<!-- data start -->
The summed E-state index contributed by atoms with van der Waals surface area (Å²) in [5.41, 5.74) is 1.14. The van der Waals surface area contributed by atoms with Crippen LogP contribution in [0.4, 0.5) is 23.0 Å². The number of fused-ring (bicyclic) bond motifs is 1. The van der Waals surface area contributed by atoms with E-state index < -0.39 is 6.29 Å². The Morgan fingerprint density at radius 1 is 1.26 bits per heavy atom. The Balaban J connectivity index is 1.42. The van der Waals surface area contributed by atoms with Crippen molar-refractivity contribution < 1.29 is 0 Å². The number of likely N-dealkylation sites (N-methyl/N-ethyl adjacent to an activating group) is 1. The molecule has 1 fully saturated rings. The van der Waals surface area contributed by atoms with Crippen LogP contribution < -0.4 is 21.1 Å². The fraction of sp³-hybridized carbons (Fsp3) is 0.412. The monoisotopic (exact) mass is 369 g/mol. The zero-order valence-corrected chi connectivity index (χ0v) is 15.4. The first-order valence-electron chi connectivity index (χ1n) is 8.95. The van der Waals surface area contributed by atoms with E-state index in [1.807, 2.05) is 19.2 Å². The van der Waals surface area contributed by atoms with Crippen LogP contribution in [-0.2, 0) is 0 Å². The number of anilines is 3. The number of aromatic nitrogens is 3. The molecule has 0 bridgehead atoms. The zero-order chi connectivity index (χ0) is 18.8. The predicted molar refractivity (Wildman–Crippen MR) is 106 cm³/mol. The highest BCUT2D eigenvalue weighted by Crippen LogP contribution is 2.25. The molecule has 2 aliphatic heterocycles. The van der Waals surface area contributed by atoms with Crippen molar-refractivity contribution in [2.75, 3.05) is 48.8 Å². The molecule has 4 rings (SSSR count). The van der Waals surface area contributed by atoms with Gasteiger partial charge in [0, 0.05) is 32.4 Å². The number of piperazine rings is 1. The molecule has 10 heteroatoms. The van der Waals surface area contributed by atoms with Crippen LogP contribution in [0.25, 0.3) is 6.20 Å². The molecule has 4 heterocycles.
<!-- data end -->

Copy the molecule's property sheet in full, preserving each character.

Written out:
The summed E-state index contributed by atoms with van der Waals surface area (Å²) in [5.41, 5.74) is 1.14. The van der Waals surface area contributed by atoms with Crippen LogP contribution in [0.4, 0.5) is 23.0 Å². The number of fused-ring (bicyclic) bond motifs is 1. The van der Waals surface area contributed by atoms with E-state index < -0.39 is 6.29 Å². The Morgan fingerprint density at radius 1 is 1.26 bits per heavy atom. The Balaban J connectivity index is 1.42. The van der Waals surface area contributed by atoms with Crippen molar-refractivity contribution < 1.29 is 0 Å². The number of likely N-dealkylation sites (N-methyl/N-ethyl adjacent to an activating group) is 1. The molecule has 1 fully saturated rings. The van der Waals surface area contributed by atoms with Crippen LogP contribution < -0.4 is 21.1 Å². The fraction of sp³-hybridized carbons (Fsp3) is 0.412. The monoisotopic (exact) mass is 369 g/mol. The zero-order valence-corrected chi connectivity index (χ0v) is 15.4. The first-order valence-electron chi connectivity index (χ1n) is 8.95. The van der Waals surface area contributed by atoms with E-state index in [1.807, 2.05) is 19.2 Å². The van der Waals surface area contributed by atoms with Crippen LogP contribution in [-0.2, 0) is 0 Å². The number of anilines is 3. The number of aromatic nitrogens is 3. The molecule has 0 bridgehead atoms. The zero-order chi connectivity index (χ0) is 18.8. The predicted molar refractivity (Wildman–Crippen MR) is 106 cm³/mol. The highest BCUT2D eigenvalue weighted by Crippen LogP contribution is 2.25. The molecule has 2 aliphatic heterocycles. The van der Waals surface area contributed by atoms with Crippen molar-refractivity contribution in [2.75, 3.05) is 48.8 Å². The molecule has 4 rings (SSSR count). The van der Waals surface area contributed by atoms with Gasteiger partial charge in [0, 0.05) is 32.4 Å². The number of piperazine rings is 1. The molecule has 10 heteroatoms. The van der Waals surface area contributed by atoms with Crippen LogP contribution in [0.25, 0.3) is 6.20 Å². The molecule has 4 heterocycles.